My favourite sewing blog is – I’ve used a few tips from there but haven’t used any of her tutorials yet.

  6. I work as a photographer for a company that is all about sewing, awesome projects, and any notion you might need. I’ve learned so much about sewing just working here, though I’m so busy most of the time I have no time for my own projects. If you’ve never heard of Nancy’s Notions, check out the website. Tons of free videos and pdf’s on sewing and projects, some of which I’ve worked on with one of our great seamstresses. We’re based out of WI so depending on where you are, Nancy also has a show on PBS on Saturday mornings all about sewing. Long before I started working here, this was how I learned how to sew. Hope that helps.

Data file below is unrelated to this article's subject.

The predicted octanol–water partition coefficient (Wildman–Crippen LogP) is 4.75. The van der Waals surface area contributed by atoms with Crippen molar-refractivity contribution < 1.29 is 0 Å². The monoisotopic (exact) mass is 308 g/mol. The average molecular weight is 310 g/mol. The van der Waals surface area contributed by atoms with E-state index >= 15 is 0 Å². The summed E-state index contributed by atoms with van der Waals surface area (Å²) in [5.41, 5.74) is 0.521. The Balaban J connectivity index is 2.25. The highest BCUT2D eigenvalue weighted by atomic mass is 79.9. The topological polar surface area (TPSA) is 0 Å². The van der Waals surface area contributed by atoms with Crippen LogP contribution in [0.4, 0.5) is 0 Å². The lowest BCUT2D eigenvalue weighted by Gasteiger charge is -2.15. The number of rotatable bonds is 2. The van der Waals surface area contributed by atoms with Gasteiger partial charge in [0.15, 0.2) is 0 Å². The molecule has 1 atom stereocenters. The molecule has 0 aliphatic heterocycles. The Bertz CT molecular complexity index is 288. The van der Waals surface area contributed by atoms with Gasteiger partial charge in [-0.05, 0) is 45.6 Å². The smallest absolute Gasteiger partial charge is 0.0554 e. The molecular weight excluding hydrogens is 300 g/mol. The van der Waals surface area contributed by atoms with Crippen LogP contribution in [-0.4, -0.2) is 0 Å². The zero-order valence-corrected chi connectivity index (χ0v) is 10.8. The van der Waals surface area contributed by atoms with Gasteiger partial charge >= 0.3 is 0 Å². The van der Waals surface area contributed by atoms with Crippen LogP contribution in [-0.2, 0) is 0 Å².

7. Lots of good tips on here! As someone already mentioned, special feet for your sewing machine are your friends (and not the extra hassle/scariness they might appear to be at first).

    My husband is super good at all handwork things and was already a highly proficient sewer before we met. My sewing skills peaked out more or less with the giant scrunchie collection in high school. The most important thing I’ve learned from him is that if you want it to turn out good, you have to do all the steps carefully. That means yes, marking it before you cut, pinning it before you sew, trying it out with cheapo fabric first if possible, really measuring, etc.